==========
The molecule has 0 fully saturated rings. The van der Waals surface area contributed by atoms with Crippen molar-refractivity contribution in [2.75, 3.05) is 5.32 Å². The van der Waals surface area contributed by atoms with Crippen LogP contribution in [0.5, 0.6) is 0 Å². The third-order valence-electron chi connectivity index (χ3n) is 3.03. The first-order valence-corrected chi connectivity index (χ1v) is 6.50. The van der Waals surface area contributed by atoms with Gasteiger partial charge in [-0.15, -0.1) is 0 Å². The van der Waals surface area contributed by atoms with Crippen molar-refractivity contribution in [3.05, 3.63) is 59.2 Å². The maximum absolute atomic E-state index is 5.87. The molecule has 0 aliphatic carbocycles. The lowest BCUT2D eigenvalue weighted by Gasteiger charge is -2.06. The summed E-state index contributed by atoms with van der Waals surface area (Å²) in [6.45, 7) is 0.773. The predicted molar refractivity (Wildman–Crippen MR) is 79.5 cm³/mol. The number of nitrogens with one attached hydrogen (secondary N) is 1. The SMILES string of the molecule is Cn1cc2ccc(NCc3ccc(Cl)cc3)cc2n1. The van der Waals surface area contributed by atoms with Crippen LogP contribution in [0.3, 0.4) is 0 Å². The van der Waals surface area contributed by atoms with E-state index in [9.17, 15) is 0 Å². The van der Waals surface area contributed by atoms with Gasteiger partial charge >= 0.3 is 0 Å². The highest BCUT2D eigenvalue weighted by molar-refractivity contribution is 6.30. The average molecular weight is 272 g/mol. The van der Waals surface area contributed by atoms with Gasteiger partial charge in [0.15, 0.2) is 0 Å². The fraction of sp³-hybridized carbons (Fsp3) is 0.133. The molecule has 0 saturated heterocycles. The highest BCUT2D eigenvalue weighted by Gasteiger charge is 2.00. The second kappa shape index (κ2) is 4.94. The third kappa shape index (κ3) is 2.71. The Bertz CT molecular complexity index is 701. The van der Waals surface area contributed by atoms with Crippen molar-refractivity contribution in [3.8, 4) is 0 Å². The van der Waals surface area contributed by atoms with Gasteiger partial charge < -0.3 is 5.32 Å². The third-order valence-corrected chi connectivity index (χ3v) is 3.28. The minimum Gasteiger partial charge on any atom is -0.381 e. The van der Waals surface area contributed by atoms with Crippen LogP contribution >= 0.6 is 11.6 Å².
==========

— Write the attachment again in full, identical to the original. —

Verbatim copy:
The molecule has 0 fully saturated rings. The van der Waals surface area contributed by atoms with Crippen molar-refractivity contribution in [2.75, 3.05) is 5.32 Å². The van der Waals surface area contributed by atoms with Crippen LogP contribution in [0.5, 0.6) is 0 Å². The third-order valence-electron chi connectivity index (χ3n) is 3.03. The first-order valence-corrected chi connectivity index (χ1v) is 6.50. The van der Waals surface area contributed by atoms with Gasteiger partial charge in [-0.15, -0.1) is 0 Å². The van der Waals surface area contributed by atoms with Crippen molar-refractivity contribution in [3.05, 3.63) is 59.2 Å². The maximum absolute atomic E-state index is 5.87. The molecule has 0 aliphatic carbocycles. The lowest BCUT2D eigenvalue weighted by Gasteiger charge is -2.06. The summed E-state index contributed by atoms with van der Waals surface area (Å²) in [6.45, 7) is 0.773. The predicted molar refractivity (Wildman–Crippen MR) is 79.5 cm³/mol. The number of nitrogens with one attached hydrogen (secondary N) is 1. The SMILES string of the molecule is Cn1cc2ccc(NCc3ccc(Cl)cc3)cc2n1. The van der Waals surface area contributed by atoms with Crippen LogP contribution in [0.3, 0.4) is 0 Å². The van der Waals surface area contributed by atoms with E-state index in [9.17, 15) is 0 Å². The van der Waals surface area contributed by atoms with Gasteiger partial charge >= 0.3 is 0 Å². The highest BCUT2D eigenvalue weighted by molar-refractivity contribution is 6.30. The average molecular weight is 272 g/mol. The van der Waals surface area contributed by atoms with Gasteiger partial charge in [0.15, 0.2) is 0 Å². The fraction of sp³-hybridized carbons (Fsp3) is 0.133. The molecule has 0 saturated heterocycles. The highest BCUT2D eigenvalue weighted by Gasteiger charge is 2.00. The second kappa shape index (κ2) is 4.94. The third kappa shape index (κ3) is 2.71. The Bertz CT molecular complexity index is 701. The van der Waals surface area contributed by atoms with Crippen molar-refractivity contribution in [3.8, 4) is 0 Å². The van der Waals surface area contributed by atoms with Gasteiger partial charge < -0.3 is 5.32 Å². The third-order valence-corrected chi connectivity index (χ3v) is 3.28. The minimum Gasteiger partial charge on any atom is -0.381 e. The van der Waals surface area contributed by atoms with Crippen LogP contribution >= 0.6 is 11.6 Å².